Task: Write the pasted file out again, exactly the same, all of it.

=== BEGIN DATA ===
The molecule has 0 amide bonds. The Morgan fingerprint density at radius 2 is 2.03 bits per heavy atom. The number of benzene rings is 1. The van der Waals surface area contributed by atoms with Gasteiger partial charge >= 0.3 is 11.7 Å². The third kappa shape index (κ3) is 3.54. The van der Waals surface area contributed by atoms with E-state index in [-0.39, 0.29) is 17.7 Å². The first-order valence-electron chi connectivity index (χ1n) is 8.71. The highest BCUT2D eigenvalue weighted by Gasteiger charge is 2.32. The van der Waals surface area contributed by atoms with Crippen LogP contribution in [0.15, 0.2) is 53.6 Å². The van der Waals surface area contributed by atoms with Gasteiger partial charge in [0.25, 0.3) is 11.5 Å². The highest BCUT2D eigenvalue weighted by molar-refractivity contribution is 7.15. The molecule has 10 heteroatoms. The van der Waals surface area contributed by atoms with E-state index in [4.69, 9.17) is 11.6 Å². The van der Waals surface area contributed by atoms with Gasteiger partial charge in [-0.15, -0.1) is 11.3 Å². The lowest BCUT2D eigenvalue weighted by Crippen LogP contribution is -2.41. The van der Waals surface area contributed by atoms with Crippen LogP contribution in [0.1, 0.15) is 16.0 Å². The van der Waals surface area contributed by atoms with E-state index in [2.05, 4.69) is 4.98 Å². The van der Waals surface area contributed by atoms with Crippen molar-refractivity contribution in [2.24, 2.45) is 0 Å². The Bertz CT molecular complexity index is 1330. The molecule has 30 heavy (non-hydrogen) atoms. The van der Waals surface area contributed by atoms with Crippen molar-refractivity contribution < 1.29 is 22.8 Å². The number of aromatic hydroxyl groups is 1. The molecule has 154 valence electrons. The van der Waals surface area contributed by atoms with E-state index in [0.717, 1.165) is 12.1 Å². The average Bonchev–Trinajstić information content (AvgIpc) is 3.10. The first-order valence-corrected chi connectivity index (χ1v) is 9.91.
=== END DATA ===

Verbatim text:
The molecule has 0 amide bonds. The Morgan fingerprint density at radius 2 is 2.03 bits per heavy atom. The number of benzene rings is 1. The van der Waals surface area contributed by atoms with Gasteiger partial charge >= 0.3 is 11.7 Å². The third kappa shape index (κ3) is 3.54. The van der Waals surface area contributed by atoms with E-state index in [-0.39, 0.29) is 17.7 Å². The first-order valence-electron chi connectivity index (χ1n) is 8.71. The highest BCUT2D eigenvalue weighted by Gasteiger charge is 2.32. The van der Waals surface area contributed by atoms with Crippen LogP contribution in [0.15, 0.2) is 53.6 Å². The van der Waals surface area contributed by atoms with Gasteiger partial charge in [0.25, 0.3) is 11.5 Å². The highest BCUT2D eigenvalue weighted by molar-refractivity contribution is 7.15. The molecule has 10 heteroatoms. The van der Waals surface area contributed by atoms with E-state index in [4.69, 9.17) is 11.6 Å². The van der Waals surface area contributed by atoms with Gasteiger partial charge in [-0.15, -0.1) is 11.3 Å². The lowest BCUT2D eigenvalue weighted by Crippen LogP contribution is -2.41. The van der Waals surface area contributed by atoms with Crippen LogP contribution in [0.1, 0.15) is 16.0 Å². The van der Waals surface area contributed by atoms with E-state index in [2.05, 4.69) is 4.98 Å². The van der Waals surface area contributed by atoms with Crippen molar-refractivity contribution in [2.24, 2.45) is 0 Å². The Bertz CT molecular complexity index is 1330. The molecule has 30 heavy (non-hydrogen) atoms. The van der Waals surface area contributed by atoms with Crippen molar-refractivity contribution < 1.29 is 22.8 Å². The number of aromatic hydroxyl groups is 1. The molecule has 154 valence electrons. The van der Waals surface area contributed by atoms with E-state index in [0.717, 1.165) is 12.1 Å². The average Bonchev–Trinajstić information content (AvgIpc) is 3.10. The first-order valence-corrected chi connectivity index (χ1v) is 9.91.